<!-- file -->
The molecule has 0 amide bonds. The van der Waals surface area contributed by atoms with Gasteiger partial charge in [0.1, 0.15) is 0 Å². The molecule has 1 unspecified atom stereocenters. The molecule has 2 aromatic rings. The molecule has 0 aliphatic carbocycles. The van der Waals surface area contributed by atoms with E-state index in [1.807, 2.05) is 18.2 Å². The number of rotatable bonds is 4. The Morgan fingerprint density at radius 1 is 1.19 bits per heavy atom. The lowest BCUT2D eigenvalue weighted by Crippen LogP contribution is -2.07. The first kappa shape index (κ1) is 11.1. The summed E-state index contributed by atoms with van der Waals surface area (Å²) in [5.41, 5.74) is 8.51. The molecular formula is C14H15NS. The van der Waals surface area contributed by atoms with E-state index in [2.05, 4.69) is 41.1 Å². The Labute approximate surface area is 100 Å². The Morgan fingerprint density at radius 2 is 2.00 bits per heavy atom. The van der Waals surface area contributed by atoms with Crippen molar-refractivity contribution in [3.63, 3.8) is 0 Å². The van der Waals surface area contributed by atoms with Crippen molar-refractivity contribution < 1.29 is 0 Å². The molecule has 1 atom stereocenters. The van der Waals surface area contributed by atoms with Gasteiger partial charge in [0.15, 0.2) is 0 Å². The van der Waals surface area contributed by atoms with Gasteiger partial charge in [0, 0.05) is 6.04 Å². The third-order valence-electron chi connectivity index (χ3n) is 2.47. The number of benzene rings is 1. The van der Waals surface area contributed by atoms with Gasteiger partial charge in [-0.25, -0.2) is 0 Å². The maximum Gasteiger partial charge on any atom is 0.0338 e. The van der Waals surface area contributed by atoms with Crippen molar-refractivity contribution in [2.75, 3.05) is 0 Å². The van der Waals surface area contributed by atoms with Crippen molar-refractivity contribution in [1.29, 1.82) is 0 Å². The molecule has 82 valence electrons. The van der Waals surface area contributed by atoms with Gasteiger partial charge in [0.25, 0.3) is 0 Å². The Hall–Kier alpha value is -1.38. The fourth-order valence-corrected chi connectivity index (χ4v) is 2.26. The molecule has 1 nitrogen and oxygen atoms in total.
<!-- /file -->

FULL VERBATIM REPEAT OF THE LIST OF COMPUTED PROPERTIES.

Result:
The molecule has 0 amide bonds. The van der Waals surface area contributed by atoms with Gasteiger partial charge in [0.1, 0.15) is 0 Å². The molecule has 1 unspecified atom stereocenters. The molecule has 2 aromatic rings. The molecule has 0 aliphatic carbocycles. The van der Waals surface area contributed by atoms with E-state index in [1.807, 2.05) is 18.2 Å². The number of rotatable bonds is 4. The Morgan fingerprint density at radius 1 is 1.19 bits per heavy atom. The lowest BCUT2D eigenvalue weighted by Crippen LogP contribution is -2.07. The first kappa shape index (κ1) is 11.1. The summed E-state index contributed by atoms with van der Waals surface area (Å²) in [5.41, 5.74) is 8.51. The molecular formula is C14H15NS. The van der Waals surface area contributed by atoms with E-state index in [2.05, 4.69) is 41.1 Å². The Labute approximate surface area is 100 Å². The Morgan fingerprint density at radius 2 is 2.00 bits per heavy atom. The van der Waals surface area contributed by atoms with Crippen molar-refractivity contribution in [3.63, 3.8) is 0 Å². The van der Waals surface area contributed by atoms with Crippen molar-refractivity contribution < 1.29 is 0 Å². The molecule has 1 atom stereocenters. The van der Waals surface area contributed by atoms with Gasteiger partial charge in [0.15, 0.2) is 0 Å². The van der Waals surface area contributed by atoms with Gasteiger partial charge in [0, 0.05) is 6.04 Å². The third-order valence-electron chi connectivity index (χ3n) is 2.47. The number of benzene rings is 1. The van der Waals surface area contributed by atoms with Gasteiger partial charge in [-0.25, -0.2) is 0 Å². The maximum Gasteiger partial charge on any atom is 0.0338 e. The van der Waals surface area contributed by atoms with Crippen molar-refractivity contribution in [2.75, 3.05) is 0 Å². The van der Waals surface area contributed by atoms with Crippen molar-refractivity contribution in [1.29, 1.82) is 0 Å². The molecule has 82 valence electrons. The van der Waals surface area contributed by atoms with Gasteiger partial charge in [0.25, 0.3) is 0 Å². The Hall–Kier alpha value is -1.38. The fourth-order valence-corrected chi connectivity index (χ4v) is 2.26. The molecule has 1 nitrogen and oxygen atoms in total.